On Wednesday Venezuelan Minister of Culture, Francisco Farruco Sesto, announced the birth of Venezuela’s National System of Popular Cultures (SNCP) – a nationwide effort to foment the development of popular culture and the artists behind it.
Venezuela today is home to some of the most vanguard popular art forms, including the graffiti arts and their expansion into new styles and spaces. Venezuela's Guerrilla Comunicacional - or Communicational Guerrilla - is just one example of art in action on the streets of Venezuela. Here are a few images of their works, as well as some of the people, faces and places where their works have arisen.
In Caracas, murals decorate the walls of barrios with the sentiments and aspirations of the people. These creations, sometimes elaborate and detailed, sometimes simple and direct, are often the product of a collective effort among neighbors to beautify their living space. In the community spaces as well as the nooks and crannies of the bustling, sprawling city, this art rivals commercial billboards that permeate much of the visual landscape. In many cases the murals pay homage to Latin American heroes who continue to inspire people to fight for freedom and justice. They also tell stories of history, oppression, and resistance.
The urban street art produced by the Communicational Liberation Army has been sarcastically mocked and framed as government propaganda by the mainstream international media. In reality, the Urban Interventions Festival held in La Pastora (a Caracas barrio) provides a forum for constructive, empowering community engagement. It opens the door for popular sentiment to be creatively expressed beyond the boundaries of commercialized marketing, which usually dominates the urban visual landscape and attempts to define citizenship and political participation within a consumerist framework.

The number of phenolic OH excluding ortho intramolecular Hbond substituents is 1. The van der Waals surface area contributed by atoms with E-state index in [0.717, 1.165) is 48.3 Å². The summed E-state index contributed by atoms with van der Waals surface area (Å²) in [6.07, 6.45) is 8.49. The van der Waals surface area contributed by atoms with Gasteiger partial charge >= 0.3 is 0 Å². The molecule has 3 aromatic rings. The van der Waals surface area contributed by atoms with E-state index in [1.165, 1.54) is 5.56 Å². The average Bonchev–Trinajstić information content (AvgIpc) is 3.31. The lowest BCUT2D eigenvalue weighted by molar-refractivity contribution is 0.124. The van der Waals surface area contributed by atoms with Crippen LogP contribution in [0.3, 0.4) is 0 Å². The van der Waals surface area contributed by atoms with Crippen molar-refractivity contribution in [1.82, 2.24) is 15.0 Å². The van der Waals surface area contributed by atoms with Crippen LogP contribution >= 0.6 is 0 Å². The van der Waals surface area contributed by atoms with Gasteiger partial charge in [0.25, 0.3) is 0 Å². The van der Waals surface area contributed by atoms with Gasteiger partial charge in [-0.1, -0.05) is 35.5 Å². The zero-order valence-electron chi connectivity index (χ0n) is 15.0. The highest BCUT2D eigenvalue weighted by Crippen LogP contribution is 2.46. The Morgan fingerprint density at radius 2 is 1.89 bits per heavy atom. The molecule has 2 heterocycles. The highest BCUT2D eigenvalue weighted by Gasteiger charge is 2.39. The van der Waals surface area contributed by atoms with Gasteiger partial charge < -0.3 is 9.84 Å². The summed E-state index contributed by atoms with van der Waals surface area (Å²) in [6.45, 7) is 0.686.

Over the 17, 18 and 19 of December the first conference of activists and militants of the Venezuelan Hip Hop movement was held. Convened and organized by the Hip Hop Revolution collective and with the participation of activists from over 8 states from the west of the country, the [congress] discussed and debated the creation of urban art schools, a joint project of the HHR Collective and the Ministry of Communes.
Street art plays an increasingly vital role in revolutionary Venezuela: It is a mode of political expression, a form of popular education, and helps build a collective historical memory. Few places show this more brilliantly than the walls of 23 de Enero with its combative spirit inscribed on almost every corner.